He told me the sound stage is from the phono. And I told him this is the first time to feel AE's is not " Showing off" type of music. comfortable. Have taste this time. 好有文化. Like a very humble and well educated musician with very skilled performing in front of me. I listened straight for two hours not feeling tire in AE is something for me. But I told Chris I cannot tell whether this is from Madake or from this super phono. To understand this phono better, I need to install my Madake first. After I listened this two days, I can give a better judgement to this amazing phono. I concurred romanovym's comment. This phono has a very accurate sound stage and the positioning of the instruments is very exact. Nothing added nor deduced. But very accurate and no error type of rendering the music. Give distance and separation to every instruments. I am using Lyra connoisseur 4.3 at the moment. So I compared both. MC one gives more accurate and rendering the music with very define manner than mine. This is what a phono should do, what else we can ask for. Very well done. As my expectation, this is the best phono so far I know. Please make appointment to visit. A very different AE sound as we know before.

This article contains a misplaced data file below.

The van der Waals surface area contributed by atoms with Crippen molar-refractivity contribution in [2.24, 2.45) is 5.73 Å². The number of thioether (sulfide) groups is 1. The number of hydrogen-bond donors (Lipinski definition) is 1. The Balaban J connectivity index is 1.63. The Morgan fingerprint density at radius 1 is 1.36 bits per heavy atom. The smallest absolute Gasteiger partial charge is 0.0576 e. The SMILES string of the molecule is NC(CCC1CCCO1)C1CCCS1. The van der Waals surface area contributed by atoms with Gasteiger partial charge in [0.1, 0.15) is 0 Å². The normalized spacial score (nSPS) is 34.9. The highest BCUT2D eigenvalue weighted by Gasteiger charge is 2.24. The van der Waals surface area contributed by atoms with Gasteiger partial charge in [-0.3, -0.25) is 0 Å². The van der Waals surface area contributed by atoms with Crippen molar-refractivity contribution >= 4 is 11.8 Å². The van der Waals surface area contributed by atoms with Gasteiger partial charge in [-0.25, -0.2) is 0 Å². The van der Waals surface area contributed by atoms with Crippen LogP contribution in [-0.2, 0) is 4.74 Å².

The 文化 part actually from Madake. I will write another review on it later. Still in the process of loosing up the cartridge. 
  • Nice Phono Stage Robert Koda is presenting here. Interesting design and I'm courious what JFets hese using with his 160V DC-voltage... looking to the PCB maybe he means that the 160V is used for the output transistors (which makes more sense). Never found a JFet for phono which owns a GD-breakdown-voltage larger than 40V.
    Maybe I'm wrong and then I lift my hat :-) But as mentioned, cool design.

    I use a transformer coupled JFet-Phono with LCR-RIAA and a voltage gain - for MM-cartridges - around 52dB. For MC an Step-up-transformer is used.
  • What is the price? I assume it's closer to the K15ex vs K10?  I'm in USA so if anyone happens to know the USD price...

    Anymore listening impressions?   Guessing it's fairly well broken in now...
  • Jc,

    Robert's MC One conveys music on the vinyl media in a very direct manner. Energy reaches you.  Transient responses captivate you. Spatial energy engulfs you.  It is not the "soulful mid range" type.  I have to repeat the sound is very direct and therefore natural. It has a lot to do with his work on the special equalisation curve. I hear so much energy and attack (including the high frequency attack). The overall experience is very lively.